Quadropolis: Public Services Review
on Dec 4, 2017
Critical Hits: Expands the original game with a light touch, creates different goals for different players with new ways to score points.
Critical Misses: Some tiles might dominate gameplay, ultimately a bit slight
Expert city planners only for these tiles.
Truth be told, my enjoyment of Quadropolis has not really grown since the game came out in 2016. In my original review I found it to be an enjoyable German-style game with a couple of fun flourishes, and I stand by that. But it has never really advanced beyond that status, at least not when compared to other Days of Wonder releases like Five Tribes. It is still a fine game, doggedly reliable in what it gives, but unable to ever transcend the level of “pretty good.” But it did strike a chord among other players, and it’s not hard to see why. It is approachable and attractive, and others have found more enjoyment in its small pleasures than have I. It is for these people that the small expansion, Public Services, will be most attractive.
Public Services is indeed a small expansion, providing only new tiles that replace the public services tiles from the original game. You may recall that these tiles provided points based on how many of the different sectors of the board had one. They might provide a few bonus VP, but they didn’t change the actual shape of the game much. These new buildings have a more pronounced effect though. When a public services building is selected from the grid, it can now be changed out for one of the new buildings, a few of which are turned up every round. These new building all provide VP in new ways, perhaps by allowing players to allocate resources in a new way to that building, or by providing VP based on surrounding buildings.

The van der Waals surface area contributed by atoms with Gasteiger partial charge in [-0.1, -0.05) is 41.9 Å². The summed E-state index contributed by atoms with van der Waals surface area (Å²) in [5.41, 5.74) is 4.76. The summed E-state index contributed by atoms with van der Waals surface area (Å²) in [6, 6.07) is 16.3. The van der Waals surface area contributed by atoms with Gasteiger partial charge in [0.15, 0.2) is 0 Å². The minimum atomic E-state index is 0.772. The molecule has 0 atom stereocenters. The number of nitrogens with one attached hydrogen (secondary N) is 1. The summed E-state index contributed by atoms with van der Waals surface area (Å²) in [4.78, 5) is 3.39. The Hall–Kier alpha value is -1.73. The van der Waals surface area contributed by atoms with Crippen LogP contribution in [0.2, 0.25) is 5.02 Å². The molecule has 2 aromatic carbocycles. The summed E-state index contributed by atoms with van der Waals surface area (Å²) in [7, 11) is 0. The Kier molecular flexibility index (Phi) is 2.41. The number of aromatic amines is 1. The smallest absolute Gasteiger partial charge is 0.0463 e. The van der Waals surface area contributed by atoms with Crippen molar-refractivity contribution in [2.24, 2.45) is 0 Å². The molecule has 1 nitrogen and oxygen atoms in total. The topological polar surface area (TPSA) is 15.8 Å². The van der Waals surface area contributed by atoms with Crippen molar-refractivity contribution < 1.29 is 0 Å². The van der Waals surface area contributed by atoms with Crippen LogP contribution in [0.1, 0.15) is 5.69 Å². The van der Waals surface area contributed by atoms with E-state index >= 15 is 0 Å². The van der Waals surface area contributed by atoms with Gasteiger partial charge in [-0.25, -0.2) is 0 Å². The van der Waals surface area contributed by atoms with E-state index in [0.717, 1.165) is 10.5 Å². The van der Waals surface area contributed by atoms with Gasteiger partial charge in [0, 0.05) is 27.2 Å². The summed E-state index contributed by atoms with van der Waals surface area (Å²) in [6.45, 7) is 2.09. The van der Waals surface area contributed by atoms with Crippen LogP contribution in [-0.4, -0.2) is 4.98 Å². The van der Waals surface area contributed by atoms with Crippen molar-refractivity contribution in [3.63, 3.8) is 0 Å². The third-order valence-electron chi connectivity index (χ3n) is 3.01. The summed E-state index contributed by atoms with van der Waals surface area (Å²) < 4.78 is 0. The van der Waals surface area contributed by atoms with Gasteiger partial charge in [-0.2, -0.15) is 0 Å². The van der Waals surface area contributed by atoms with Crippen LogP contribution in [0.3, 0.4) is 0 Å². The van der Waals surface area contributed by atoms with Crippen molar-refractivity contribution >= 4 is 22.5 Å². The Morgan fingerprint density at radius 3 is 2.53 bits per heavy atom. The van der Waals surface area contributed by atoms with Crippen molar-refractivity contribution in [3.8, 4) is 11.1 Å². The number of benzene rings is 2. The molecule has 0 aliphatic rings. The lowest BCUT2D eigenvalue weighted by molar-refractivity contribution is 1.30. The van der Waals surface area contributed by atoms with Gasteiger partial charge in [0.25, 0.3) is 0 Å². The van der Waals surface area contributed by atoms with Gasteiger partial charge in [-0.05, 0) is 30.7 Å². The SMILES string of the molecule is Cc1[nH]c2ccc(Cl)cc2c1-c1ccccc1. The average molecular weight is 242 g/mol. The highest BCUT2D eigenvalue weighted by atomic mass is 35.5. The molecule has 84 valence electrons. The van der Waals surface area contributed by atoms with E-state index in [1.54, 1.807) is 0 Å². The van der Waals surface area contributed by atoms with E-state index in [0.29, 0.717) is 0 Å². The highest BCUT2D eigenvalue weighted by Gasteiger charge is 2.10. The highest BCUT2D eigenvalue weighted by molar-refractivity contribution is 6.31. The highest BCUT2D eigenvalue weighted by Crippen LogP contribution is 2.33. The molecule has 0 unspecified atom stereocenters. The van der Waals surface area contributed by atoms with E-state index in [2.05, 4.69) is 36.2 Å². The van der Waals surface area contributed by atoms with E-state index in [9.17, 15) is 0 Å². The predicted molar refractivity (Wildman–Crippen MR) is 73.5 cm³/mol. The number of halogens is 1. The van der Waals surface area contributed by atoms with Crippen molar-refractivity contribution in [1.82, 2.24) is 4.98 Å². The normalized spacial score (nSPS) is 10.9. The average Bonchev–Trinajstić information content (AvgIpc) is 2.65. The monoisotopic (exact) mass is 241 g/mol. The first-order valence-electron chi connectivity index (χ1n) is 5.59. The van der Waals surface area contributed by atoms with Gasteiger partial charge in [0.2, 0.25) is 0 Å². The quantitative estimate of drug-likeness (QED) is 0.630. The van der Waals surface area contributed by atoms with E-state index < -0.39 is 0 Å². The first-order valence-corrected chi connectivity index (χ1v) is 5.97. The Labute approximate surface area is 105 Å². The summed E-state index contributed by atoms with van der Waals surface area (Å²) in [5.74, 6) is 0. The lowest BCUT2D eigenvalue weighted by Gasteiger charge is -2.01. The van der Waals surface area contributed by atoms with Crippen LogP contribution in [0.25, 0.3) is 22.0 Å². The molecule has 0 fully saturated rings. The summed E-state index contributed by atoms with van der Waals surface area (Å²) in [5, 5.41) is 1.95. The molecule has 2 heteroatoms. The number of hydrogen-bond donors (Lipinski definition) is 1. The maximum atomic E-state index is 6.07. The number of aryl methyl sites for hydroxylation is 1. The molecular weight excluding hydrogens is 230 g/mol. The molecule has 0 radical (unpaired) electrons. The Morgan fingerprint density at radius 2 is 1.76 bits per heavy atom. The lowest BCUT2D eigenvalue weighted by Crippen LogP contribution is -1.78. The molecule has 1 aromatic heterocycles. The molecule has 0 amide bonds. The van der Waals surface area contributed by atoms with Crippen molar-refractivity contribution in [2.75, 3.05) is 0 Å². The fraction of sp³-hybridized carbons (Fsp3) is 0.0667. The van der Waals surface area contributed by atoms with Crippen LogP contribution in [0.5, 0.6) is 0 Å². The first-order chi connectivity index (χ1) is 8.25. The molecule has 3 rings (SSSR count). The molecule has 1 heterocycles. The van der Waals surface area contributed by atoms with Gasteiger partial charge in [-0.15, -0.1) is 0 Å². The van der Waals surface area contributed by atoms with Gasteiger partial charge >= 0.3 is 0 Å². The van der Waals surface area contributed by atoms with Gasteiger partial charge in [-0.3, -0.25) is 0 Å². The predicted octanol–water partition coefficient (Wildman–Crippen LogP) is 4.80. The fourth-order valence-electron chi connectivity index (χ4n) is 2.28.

These new buildings have a few little thematic flourishes, like a maternity ward that gives a sudden boost in population or a reprocessing plant that can consume energy for VPs at game end. While these touches are indeed welcome they don’t amount to anything very complicated in terms of gameplay, and a lot of them are less overt in their thematic expression. For example, I don’t know precisely why the TV Station provides extra population based on the number of shops in your city. Maybe all of the stores have a nice cable package.
Quadropolis still holds the distinction of having one of the best limited versions of a game there is. It could be played in either Classic or Expert mode, and while the Expert version was a little more interesting the Classic version was no slouch either. Public Services shows a consequence of this design decision however: every expansion will have to provide content for what is essentially two games. This is already a very small expansion, a mere 24 tiles. But you will only ever use about half of those tiles in any given game, since 11 of the 24 are essentially nerfed versions for the easier Classic game. I can see why they did this, and I don’t mind much, but it does make what is already a very small expansion seem even smaller.
One point per barrel, huh? What to do, what to do…
I do appreciate how the new buildings can change the tenor of the whole game, and sometimes in some extreme ways. The afore-mentioned Reprocessing Plant gives extra VP for energy that is placed on it, and there is no limit to how many times you can do this. I suspect some gamers will balk at this, as it seems like something that would be easy to exploit. I don’t think it’s much of a problem overall, because those energy tokens are unable to be placed elsewhere, and because the action cost for anything in this game is pretty extreme. But it does change the way you play, and that can sometimes be annoying. It’s the sort of thing that passes for “interaction” in some games, where you need to make decisions accounting for the new factor without actually being able to impact that factor directly.
But for the most part, this is a pretty low-impact expansion. That will probably work for those who found the original to be highly rewarding as is. It does continue the attractive graphics of the original, and it integrates with a minimum of overhead. But for me Quadropolis has come to occupy an uneasy space where it’s a little too laid-back to really have any teeth, but isn’t quite laid-back enough to feel that loose. I would have preferred an expansion that made it either fish or fowl, perhaps by distinguishing the two versions of the game a little further. There’s no reason to not use it, but Public Works doesn’t do a lot to alter the alchemy of Quadropolis.